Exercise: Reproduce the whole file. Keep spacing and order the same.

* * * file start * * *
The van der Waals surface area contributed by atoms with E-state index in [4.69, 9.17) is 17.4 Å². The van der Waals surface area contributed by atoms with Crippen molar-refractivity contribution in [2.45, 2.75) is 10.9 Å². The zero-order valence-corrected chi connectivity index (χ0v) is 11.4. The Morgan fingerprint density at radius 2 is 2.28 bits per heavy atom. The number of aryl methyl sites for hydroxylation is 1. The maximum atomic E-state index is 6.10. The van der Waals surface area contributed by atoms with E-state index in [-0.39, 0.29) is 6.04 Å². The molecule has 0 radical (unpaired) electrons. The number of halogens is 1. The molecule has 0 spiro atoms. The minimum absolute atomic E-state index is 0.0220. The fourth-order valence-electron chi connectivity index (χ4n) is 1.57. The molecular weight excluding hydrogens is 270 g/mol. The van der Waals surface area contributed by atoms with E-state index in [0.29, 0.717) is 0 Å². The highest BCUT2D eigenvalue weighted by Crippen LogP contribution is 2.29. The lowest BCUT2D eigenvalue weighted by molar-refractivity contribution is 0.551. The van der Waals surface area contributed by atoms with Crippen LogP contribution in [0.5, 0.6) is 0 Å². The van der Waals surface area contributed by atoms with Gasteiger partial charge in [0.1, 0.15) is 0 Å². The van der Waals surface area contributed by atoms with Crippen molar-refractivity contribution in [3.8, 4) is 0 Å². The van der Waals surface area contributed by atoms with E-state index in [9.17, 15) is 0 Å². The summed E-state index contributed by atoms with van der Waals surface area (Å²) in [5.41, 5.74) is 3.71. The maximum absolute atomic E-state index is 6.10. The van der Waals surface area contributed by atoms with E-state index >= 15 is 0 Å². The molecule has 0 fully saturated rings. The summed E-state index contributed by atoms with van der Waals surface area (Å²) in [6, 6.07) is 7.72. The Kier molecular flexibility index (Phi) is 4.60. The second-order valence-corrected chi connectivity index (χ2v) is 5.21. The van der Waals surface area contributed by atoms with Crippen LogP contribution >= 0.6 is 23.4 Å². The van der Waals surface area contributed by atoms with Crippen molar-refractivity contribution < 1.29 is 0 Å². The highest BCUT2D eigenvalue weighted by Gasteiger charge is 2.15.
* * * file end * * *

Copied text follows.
The van der Waals surface area contributed by atoms with E-state index in [4.69, 9.17) is 17.4 Å². The van der Waals surface area contributed by atoms with Crippen molar-refractivity contribution in [2.45, 2.75) is 10.9 Å². The zero-order valence-corrected chi connectivity index (χ0v) is 11.4. The Morgan fingerprint density at radius 2 is 2.28 bits per heavy atom. The number of aryl methyl sites for hydroxylation is 1. The maximum atomic E-state index is 6.10. The van der Waals surface area contributed by atoms with E-state index in [-0.39, 0.29) is 6.04 Å². The molecule has 0 radical (unpaired) electrons. The number of halogens is 1. The molecule has 0 spiro atoms. The minimum absolute atomic E-state index is 0.0220. The fourth-order valence-electron chi connectivity index (χ4n) is 1.57. The molecular weight excluding hydrogens is 270 g/mol. The van der Waals surface area contributed by atoms with E-state index in [0.29, 0.717) is 0 Å². The highest BCUT2D eigenvalue weighted by Crippen LogP contribution is 2.29. The lowest BCUT2D eigenvalue weighted by molar-refractivity contribution is 0.551. The van der Waals surface area contributed by atoms with Crippen LogP contribution in [0.5, 0.6) is 0 Å². The van der Waals surface area contributed by atoms with Gasteiger partial charge in [0.1, 0.15) is 0 Å². The van der Waals surface area contributed by atoms with Crippen molar-refractivity contribution in [3.8, 4) is 0 Å². The van der Waals surface area contributed by atoms with E-state index in [9.17, 15) is 0 Å². The summed E-state index contributed by atoms with van der Waals surface area (Å²) in [5.41, 5.74) is 3.71. The maximum absolute atomic E-state index is 6.10. The van der Waals surface area contributed by atoms with E-state index >= 15 is 0 Å². The molecule has 0 fully saturated rings. The summed E-state index contributed by atoms with van der Waals surface area (Å²) in [6, 6.07) is 7.72. The Kier molecular flexibility index (Phi) is 4.60. The second-order valence-corrected chi connectivity index (χ2v) is 5.21. The van der Waals surface area contributed by atoms with Crippen LogP contribution >= 0.6 is 23.4 Å². The van der Waals surface area contributed by atoms with Crippen molar-refractivity contribution < 1.29 is 0 Å². The highest BCUT2D eigenvalue weighted by Gasteiger charge is 2.15.